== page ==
The chief minister of Uttar Pradesh - where a series of rapes and killings has fuelled calls for it to be brought under New Delhi's control - has hit back at critics who have questioned his ability to lead the state, which has a population of 200 million.
With senior members of his administration warning things could get worse unless deep-rooted social problems are tackled, the heat is on Akhilesh Yadav. But he is fighting back.
"Because UP is a big state, politically, it is a very strong state and critics don't want to see a young chief minister here, they think 'let's damage him'," Yadav, 40, said at his residence in the state capital, Lucknow. But the "critics are making me more strong. In a good way I will improve."
Since he became India's youngest state minister two years ago, Yadav has struggled to shake off the impression that he is merely doing the bidding of his powerful father, Mulayam Singh Yadav.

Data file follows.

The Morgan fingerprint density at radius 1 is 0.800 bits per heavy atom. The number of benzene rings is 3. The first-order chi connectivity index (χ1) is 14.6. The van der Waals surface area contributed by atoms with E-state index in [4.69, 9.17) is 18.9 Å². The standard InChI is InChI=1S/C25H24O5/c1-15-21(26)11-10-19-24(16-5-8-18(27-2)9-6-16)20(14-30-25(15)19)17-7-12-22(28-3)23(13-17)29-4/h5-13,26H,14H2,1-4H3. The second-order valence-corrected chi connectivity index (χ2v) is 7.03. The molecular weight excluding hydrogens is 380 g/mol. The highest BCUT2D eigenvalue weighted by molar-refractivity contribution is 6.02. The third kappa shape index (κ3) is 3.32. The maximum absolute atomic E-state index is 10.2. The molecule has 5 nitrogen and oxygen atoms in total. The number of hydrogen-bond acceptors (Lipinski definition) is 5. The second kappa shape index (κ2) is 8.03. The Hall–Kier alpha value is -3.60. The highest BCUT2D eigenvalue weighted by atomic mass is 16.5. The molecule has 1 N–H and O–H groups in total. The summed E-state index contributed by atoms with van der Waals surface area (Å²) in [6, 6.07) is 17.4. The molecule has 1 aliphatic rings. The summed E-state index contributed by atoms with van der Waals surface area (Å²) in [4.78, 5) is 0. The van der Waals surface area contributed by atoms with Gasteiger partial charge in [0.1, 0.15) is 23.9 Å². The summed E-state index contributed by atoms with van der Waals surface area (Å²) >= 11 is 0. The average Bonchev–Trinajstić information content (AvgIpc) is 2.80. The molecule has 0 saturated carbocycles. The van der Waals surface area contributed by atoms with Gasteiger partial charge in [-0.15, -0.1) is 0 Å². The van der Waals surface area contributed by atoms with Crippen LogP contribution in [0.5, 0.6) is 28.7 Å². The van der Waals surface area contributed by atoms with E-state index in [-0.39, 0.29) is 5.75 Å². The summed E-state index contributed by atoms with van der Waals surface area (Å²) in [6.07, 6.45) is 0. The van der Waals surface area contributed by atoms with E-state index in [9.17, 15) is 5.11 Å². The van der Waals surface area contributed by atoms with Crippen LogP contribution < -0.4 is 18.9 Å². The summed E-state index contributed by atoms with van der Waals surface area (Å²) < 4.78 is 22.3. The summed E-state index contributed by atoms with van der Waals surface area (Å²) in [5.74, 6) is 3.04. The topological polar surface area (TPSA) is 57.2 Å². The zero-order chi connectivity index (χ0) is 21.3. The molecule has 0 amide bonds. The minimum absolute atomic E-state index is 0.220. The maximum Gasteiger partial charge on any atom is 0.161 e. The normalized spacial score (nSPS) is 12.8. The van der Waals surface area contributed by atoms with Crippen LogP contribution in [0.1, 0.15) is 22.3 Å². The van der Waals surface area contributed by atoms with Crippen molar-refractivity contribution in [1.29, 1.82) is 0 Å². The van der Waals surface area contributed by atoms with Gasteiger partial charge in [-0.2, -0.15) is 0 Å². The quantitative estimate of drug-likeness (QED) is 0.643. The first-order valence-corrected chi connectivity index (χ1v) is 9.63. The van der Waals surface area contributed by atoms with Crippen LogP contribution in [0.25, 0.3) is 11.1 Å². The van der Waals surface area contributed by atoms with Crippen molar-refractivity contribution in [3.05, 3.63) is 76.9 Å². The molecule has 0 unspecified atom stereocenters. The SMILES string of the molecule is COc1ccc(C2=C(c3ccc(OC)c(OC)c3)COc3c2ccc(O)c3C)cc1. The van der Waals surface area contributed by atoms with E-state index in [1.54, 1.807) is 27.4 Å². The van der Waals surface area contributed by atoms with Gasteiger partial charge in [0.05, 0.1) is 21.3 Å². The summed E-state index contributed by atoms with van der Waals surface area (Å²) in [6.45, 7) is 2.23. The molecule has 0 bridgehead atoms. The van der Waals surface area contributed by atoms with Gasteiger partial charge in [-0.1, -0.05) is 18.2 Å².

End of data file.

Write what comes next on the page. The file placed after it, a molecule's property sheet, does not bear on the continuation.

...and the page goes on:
The elder Yadav, a former Uttar Pradesh chief minister and federal defence minister, triggered outrage during the recent general election with comments about rape in which he said that "boys will be boys".
But the chief minister said he was in favour of capital punishment for rapists. "The society that respects its women, only that society progresses," said Yadav, once a student in Australia.
The lynching of two girls gained international attention after villagers prevented police from taking the dangling bodies down from a mango tree until the local media had captured them on film.
R. K. Singh, a lawmaker for Prime Minister Nardendra Modi's party, said: "The state has completely failed. It is a fit case for [direct central government rule]."